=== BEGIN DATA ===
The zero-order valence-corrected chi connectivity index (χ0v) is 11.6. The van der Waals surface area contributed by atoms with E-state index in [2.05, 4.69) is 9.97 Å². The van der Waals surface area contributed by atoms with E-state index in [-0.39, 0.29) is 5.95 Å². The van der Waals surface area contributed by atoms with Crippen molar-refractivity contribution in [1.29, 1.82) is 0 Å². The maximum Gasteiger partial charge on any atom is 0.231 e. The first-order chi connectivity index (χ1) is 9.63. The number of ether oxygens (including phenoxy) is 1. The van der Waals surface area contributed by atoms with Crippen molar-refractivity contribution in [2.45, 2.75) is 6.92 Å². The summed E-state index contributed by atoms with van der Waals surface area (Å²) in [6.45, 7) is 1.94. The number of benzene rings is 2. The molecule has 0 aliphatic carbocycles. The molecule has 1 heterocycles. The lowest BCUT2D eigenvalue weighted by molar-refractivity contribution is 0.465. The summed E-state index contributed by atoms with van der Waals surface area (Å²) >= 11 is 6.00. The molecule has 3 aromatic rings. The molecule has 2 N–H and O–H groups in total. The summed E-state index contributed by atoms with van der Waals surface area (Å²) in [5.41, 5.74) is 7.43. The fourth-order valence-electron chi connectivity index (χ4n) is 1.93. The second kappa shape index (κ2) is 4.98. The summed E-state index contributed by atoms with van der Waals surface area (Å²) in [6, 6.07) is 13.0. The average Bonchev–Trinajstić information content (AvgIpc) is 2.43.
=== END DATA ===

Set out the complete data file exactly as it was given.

The zero-order valence-corrected chi connectivity index (χ0v) is 11.6. The van der Waals surface area contributed by atoms with E-state index in [2.05, 4.69) is 9.97 Å². The van der Waals surface area contributed by atoms with E-state index in [-0.39, 0.29) is 5.95 Å². The van der Waals surface area contributed by atoms with Crippen molar-refractivity contribution in [1.29, 1.82) is 0 Å². The maximum Gasteiger partial charge on any atom is 0.231 e. The first-order chi connectivity index (χ1) is 9.63. The number of ether oxygens (including phenoxy) is 1. The van der Waals surface area contributed by atoms with Crippen molar-refractivity contribution in [2.45, 2.75) is 6.92 Å². The summed E-state index contributed by atoms with van der Waals surface area (Å²) in [6.45, 7) is 1.94. The number of benzene rings is 2. The molecule has 0 aliphatic carbocycles. The molecule has 1 heterocycles. The lowest BCUT2D eigenvalue weighted by molar-refractivity contribution is 0.465. The summed E-state index contributed by atoms with van der Waals surface area (Å²) >= 11 is 6.00. The molecule has 3 aromatic rings. The molecule has 2 N–H and O–H groups in total. The summed E-state index contributed by atoms with van der Waals surface area (Å²) in [5.41, 5.74) is 7.43. The fourth-order valence-electron chi connectivity index (χ4n) is 1.93. The second kappa shape index (κ2) is 4.98. The summed E-state index contributed by atoms with van der Waals surface area (Å²) in [6, 6.07) is 13.0. The average Bonchev–Trinajstić information content (AvgIpc) is 2.43.